California Waterfowl’s policy team works actively with lawmakers from both parties to promote legislation beneficial to wetlands and hunting. We also fight detrimental bills, either opposing them outright or, when they’re certain to pass, working to minimize detrimental impacts.

While CWA is focused on waterfowl, we often take positions on legislation affecting other species or forms of hunting because we know our members have diverse conservation and hunting interests. We also lobby on firearm legislation that could negatively affect law-abiding hunters.

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Below are current bills that CWA is monitoring. The state Legislature has concluded its work for 2018.

Legislation archives: 2017 | 2016 | 2015 | 2014 | 2013 | 2012

 2018 LEGISLATION

BILLS WE SUPPORT

State

12-month fishing license – did not pass
SB518 (Berryhill, R-Modesto): Bill would make fishing licenses valid for 12 months from the date of purchase, instead of for the calendar year. View our letter (PDF) here.

Suppressors for long guns and hunting – failed in committee
SB 1092 (Anderson, R-Alpine): Bill would legalize suppressors for long guns and allow their use in hunting. View our letter (PDF) here.

Combo hunting-fishing license – did not pass
SB 1311 (Berryhill, R-Modesto): CWA-sponsored bill that would create a discounted annual combination hunting and fishing license. View our letter (PDF) here.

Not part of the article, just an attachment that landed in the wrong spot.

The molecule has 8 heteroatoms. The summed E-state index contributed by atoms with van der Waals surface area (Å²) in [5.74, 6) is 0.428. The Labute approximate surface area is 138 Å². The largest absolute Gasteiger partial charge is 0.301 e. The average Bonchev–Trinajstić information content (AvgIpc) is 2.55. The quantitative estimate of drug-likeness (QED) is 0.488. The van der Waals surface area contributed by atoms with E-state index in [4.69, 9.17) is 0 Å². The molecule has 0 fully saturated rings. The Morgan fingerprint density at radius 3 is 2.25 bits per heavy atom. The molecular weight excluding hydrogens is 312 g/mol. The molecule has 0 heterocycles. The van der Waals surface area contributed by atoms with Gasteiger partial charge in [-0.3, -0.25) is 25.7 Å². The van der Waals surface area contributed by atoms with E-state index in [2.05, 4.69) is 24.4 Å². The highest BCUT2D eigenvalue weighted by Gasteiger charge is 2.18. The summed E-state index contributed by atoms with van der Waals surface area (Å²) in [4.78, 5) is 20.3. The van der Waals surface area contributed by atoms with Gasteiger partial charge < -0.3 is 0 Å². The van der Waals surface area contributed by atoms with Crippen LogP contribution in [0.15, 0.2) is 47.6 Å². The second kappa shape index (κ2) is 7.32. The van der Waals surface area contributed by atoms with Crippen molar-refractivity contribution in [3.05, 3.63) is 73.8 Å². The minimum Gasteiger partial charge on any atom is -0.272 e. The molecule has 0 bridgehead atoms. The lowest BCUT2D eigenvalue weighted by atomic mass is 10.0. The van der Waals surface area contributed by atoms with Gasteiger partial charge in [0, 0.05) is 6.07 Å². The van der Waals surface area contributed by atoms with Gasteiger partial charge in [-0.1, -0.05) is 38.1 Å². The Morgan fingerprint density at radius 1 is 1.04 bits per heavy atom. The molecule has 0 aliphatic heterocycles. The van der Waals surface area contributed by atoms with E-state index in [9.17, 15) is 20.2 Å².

Nesting habitat incentive – passed and signed by governor
AB 2697 (Gallagher, R-Yuba City): CWA-sponsored bill that would create a waterfowl and upland game bird nesting habitat incentive program for farmers who wish to fallow a portion of their land. View our letter (PDF) here.

Veteran hunting licenses and 12-month fishing licenses – did not pass
AB 986 (Gallagher, R-Yuba City): Would reduce the cost of hunting and fishing licenses for honorably discharged California veterans. The bill also gives anglers a license option that is valid for 12 consecutive months from date of purchase. View our letter (PDF) here.

Apprentice hunter tags – passed and signed by governor
AB 2151 (Gray, D-Merced): Would reduce the price of resident antelope, elk, bear and bighorn sheep tags for apprentice hunters to $20. View our letter (PDF) here.

Winter flooding of rice – passed and signed by governor
AB 2348 (Aguiar-Curry, D-Winters): Would allow the Department of Fish and Wildlife to enter into contracts with private landowners and help offset the costs of winter flooding of rice. View our letter (PDF) here.

Free hunting days – did not pass
AB 2670 (Kiley, R-Roseville): Would require the state to offer two free hunting days each year, once in fall and once in winter. No hunting license would be required to hunt on those days, but the unlicensed hunter would have to be accompanied by a licensed hunter. View our letter (PDF) here.

Pig tag fee reduction – did not pass
AB 2805 (Bigelow, R-O’Neals): Would reduce the fee for a wild pig tag to $15. View our letter (PDF) here.

Non-lead ammunition – failed in committee
AB 3117 (Mathis, R-Visalia): Would temporarily suspend the non-lead ammunition mandate for hunting if the F&G Commission finds that a specific caliber of non-lead ammunition is not available to the public. View our letter (PDF) here.